Law School Courses | Winter Session 2016   

Multiple law course choices during winter intersession.


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Winter Intersession: Broad Choices, In-Depth Learning

Seton Hall Law’s Winter Intersession, which runs during the first two weeks of January, gives students an opportunity to undertake an intense exploration of a focused area of the law.  “Winter Intersession has been extremely well-received,” said Mark C. Alexander, Associate Dean for Academics. “Classes are fast-paced and intensive, and they energize the Law School.”

As important, “Students can explore more unconventional topics, from The Deep Web, to Crisis Negotiation, to Transnational Law,” Dean Alexander noted. “For many students, the winter session enables them to take a fresh look at an unusual legal subject that they could not otherwise study.”

In 2016, Seton Hall Law offered an array of winter session courses, including the following.

The First Amendment – Selected Topics

This week-long abridged version of the First Amendment course, taught during a full semester, covered such topics as incitement to violence, fighting words, profanity, libel, hate speech, obscenity, commercial speech, and content-based regulations of speech.

"When I entered law school, I believed the First Amendment was the most important part of the Constitution, and Professor Healy’s class underscored my belief,” said Brendan Johnson ’17, a wintersession student. “The course was intensive, but Professor Healy taught it in such a manner that I was able to absorb and digest the material. Ultimately, I learned just how pervasive and important First Amendment issues are."
Brendan Johnson ’17

Professor Thomas Healy, a former journalist who covered the Supreme Court for The Baltimore Sun, is a renowned First Amendment scholar. His acclaimed book, The Great Dissent: How Oliver Wendell Holmes Changed His Mind – and Changed the History of Free Speech in America won the 2014 Robert F. Kennedy Book Award; it was selected as a New York Times Book Review editor's choice and was named one of the 15 best non-fiction books of 2013 by the Christian Science Monitor. He is at work on a new book, for which he was awarded a 2015 Guggenheim Fellowship.

Crisis Negotiation

This week-long “experiential role-play course,” offers a unique approach to conflict resolution skills training. Taught in collaboration with the Federal Bureau of Investigation Crisis Negotiation Unit, the class draws on the skills employed by law enforcement crisis negotiators during hostage and barricade situations. Students learn how to translate such techniques to representing clients in both the courtroom and the boardroom.

Professor David M. White directs the Conflict Management Program, part of Seton Hall Law’s Legal Practice Curriculum. Under his tutelage, students handle real-world cases in the Southern District of New York Representation in Mediation Practicum and the Investor Advocacy Project programs, recovering nearly $2-million in settlements for employment discrimination cases and fraudulent investment practices.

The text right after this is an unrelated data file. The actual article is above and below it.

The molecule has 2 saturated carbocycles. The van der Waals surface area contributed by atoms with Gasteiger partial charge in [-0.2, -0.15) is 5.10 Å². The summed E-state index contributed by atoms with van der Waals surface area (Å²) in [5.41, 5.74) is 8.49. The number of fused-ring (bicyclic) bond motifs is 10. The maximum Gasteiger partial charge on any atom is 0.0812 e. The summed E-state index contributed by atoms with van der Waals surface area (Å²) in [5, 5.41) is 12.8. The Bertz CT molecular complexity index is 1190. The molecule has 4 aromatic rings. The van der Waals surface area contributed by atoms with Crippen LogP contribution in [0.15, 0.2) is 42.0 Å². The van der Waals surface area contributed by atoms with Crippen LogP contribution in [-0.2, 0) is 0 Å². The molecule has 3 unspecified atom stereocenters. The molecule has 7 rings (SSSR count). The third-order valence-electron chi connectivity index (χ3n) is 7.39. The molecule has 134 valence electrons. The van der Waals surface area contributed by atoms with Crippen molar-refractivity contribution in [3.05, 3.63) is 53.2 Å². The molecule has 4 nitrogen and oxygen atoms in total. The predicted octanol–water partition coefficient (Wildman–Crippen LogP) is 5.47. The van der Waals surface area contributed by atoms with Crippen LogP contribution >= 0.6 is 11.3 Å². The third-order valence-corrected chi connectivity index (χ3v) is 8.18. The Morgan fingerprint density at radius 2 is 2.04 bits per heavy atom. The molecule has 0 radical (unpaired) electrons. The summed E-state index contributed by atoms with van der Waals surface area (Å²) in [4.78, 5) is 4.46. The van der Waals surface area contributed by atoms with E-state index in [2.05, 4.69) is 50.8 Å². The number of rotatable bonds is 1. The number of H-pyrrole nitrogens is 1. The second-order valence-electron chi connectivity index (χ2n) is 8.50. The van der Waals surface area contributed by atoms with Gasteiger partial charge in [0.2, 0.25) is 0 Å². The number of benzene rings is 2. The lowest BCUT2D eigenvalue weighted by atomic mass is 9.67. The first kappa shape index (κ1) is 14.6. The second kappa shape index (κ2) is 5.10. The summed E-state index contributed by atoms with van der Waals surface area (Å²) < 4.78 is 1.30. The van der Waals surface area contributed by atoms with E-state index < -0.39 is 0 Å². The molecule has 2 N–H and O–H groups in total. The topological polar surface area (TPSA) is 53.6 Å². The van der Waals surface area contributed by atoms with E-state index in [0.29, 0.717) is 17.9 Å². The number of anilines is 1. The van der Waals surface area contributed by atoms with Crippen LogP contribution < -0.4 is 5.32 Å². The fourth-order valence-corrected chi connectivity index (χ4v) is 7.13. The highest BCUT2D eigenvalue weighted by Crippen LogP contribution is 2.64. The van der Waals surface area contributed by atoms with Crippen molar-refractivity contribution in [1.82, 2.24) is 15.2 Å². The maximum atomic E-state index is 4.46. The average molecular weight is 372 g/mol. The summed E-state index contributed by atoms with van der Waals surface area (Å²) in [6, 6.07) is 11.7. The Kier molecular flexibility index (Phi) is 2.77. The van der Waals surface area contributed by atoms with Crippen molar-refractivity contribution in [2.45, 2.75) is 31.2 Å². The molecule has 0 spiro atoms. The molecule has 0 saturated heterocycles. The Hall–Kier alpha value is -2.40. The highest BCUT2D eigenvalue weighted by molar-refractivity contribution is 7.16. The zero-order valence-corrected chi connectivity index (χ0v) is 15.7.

The Deep Web

In this week-long advanced legal research course, students learn to conduct research on the “deep web,” the portion of the web that is not indexed and therefore invisible to traditional search engines, and which is believed to contain exponentially more information than is available by “googling.”

"The notion of the ‘deep web’ was new to many of us in the class. There is no better way of learning than by doing, and we did just that,” said Alyra Liriano ’17. “In a week, I acquired practical skills that I can apply outside the classroom and, most importantly, in the area of privacy and data security, where I hope to practice."
Alyra Liriano ’17

Professor Mark Denbeaux directs the Seton Hall Law Center for Policy & Research, in which students apply intensive research techniques to analyze a wide variety of policies and practices affecting law and public policy.

Transnational Law

This innovative course introduces students to the international legal system – from treaties to business disputes, foreign investments, and enforcement of international laws in national courts, all in the context of current international disputes.

Professor Margaret Lewis writes extensively on the criminal justice system reforms in China, and in October 2015, she participated in the U.S.-China Legal Experts Dialogue at the invitation of the U.S. State Department. In 2014, she also co-authored the book, Challenge to China: How Taiwan Abolished its Version of Re-Education Through Labor.

Internet Law and Governance Foundations

Combining classroom lectures and online learning, this course addresses the balance between "liberty" and "security" in cyberspace, including jurisdiction, enforcement, democratic control, speech, and commerce.

Professor David Opderbeck has studied, written and lectured on cybersecurity. He regularly convenes government agency representatives, law enforcement officials, industry professionals, and academicians to explore the latest legal developments in cybercrime and cyberterrorism, and balancing protection and enforcement with civil liberties.

Wintersession for 2016 also offered courses exploring the challenges of exonerating the convicted innocent; interviewing and counseling skills; persuasion and advocacy; and family law.

"I appreciated having the opportunity to take a one-of-a-kind course,” Liriano concluded. “And for evening students like me, the winter session also helps me reduce my course load during the semester so I can focus on higher-credited courses and seek externship opportunities."
Alyra Liriano ’17

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